O Creator and Muse of all creators
O Releaser of the Light
O Gatherer of Wisdom
O Bard of Prophecy
O Cleanser of Death
O Mediator at the Threshold
O Healing Shaman
O New Moon Shapeshifter
O Companion of the Blessed. . .
Unlock the closed circles of my spirit
Strip clean my integral bones
that I might build greater Self
Proclaim my vision
Companion my immram
So may it be! So may it be!
When I was just shy of four years old, my mother – in self-defense – taught me to read. I suspect she knew that she would be spending all day everyday as a slave to my passion for words unless she gave me the skill to slake my own thirst.
Since then, I have danced through a splashing storm of words like Debbie Reynolds singing in the rain and I’ve drunk myself into a stupor at well-springs of words. I’ve walked a tightrope of words across more than one abyss of sorrow and loss. I’ve carried the burden of words spoken in confidence. I’ve wrapped words like tourniquets around the wounds I thought I might not survive. I’ve whispered words of fear and roared words of anger. I’ve fallen in love with previously unknown words and fallen out of love with exhausted jargon. I’ve made up words…and been remade by others: wife, minister, writer, EMT, mother and, now, artist.
Side by side with words, has run a curiosity about fabric, maybe because words and fabric are both shaped by patterns. Indeed, from the moment my grandmother taught me to sew on her old treadle Singer machine, I used patterns. I’d buy the fabric, cut the pieces, and sew according to the instructions.
In 2008, I began a completely different journey. After years of writing for publication (and for preaching), I had been telling friends that I felt that I was being called to something new. I described it as “the intersection of word and color” and they would nod sagely, although neither I nor they had a single clue what that meant. Then, in the middle of one perfectly ordinary day, six images flashed across the screen of my mind and I knew that I needed to somehow make them manifest in fabric.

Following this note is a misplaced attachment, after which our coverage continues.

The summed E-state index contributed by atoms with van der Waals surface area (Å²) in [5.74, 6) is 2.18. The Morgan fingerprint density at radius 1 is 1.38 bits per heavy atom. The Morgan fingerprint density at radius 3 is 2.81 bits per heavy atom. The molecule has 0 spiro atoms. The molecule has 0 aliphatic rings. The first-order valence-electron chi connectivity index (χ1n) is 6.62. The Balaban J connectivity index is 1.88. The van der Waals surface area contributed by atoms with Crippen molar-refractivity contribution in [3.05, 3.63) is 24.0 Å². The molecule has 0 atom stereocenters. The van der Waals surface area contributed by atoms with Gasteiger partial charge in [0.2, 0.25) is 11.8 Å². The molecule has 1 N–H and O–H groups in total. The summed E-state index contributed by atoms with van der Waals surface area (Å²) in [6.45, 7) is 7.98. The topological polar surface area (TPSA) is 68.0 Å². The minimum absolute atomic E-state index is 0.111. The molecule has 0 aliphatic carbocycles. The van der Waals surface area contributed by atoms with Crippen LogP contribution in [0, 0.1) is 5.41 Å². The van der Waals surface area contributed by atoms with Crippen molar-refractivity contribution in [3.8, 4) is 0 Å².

I chose one of those images (or, maybe, it is wiser to say it chose me) and I began cutting and sewing: no pattern, no size, nothing but a piece of canvas, a stash of fabric I had been storing for the time when “the intersection of word and color” actually had a meaning, and the image in my mind’s eye. I started in one corner and allowed the piece to unroll across the backing.
As I worked, I named the piece because I knew that I was working on something that had a life of its own. The name was Duir (Oak of Strength). Duir often appears in various Irish composites as dara or dare. We know it in place names like Kildare (literally, Church of the Oak Tree). And I expected to create a piece with the oak tree in the center. Except the tree chose to root itself very firmly on the right of the canvas backing. And then Stonehenge appeared, and the next thing I knew, I had the triskallion symbol from Newgrange where I had visited a few years earlier. And, of course, the acorn was important because of the oak tree…and so were the leaves.
Then came the day when it was almost complete and I found myself looking for something to fill the space in the lower left hand corner (where the bone lozenge and the two stone beads are now) and, as I shook out a small plastic bag, the Shift key from an old typewriter fell into my palm. And I realized that the piece itself was a lexicon (a vocabulary in images) of the word “shift.”
And the first chapter of my story opened. It was the chapter about shifting.
[Click on the image to enlarge it.]
Read More Chapter Two
NOTE: I am deeply indebted to Jon Wallen for the full-sized photographs of the five lexicons on this and the following pages. They may not be reproduced without permission.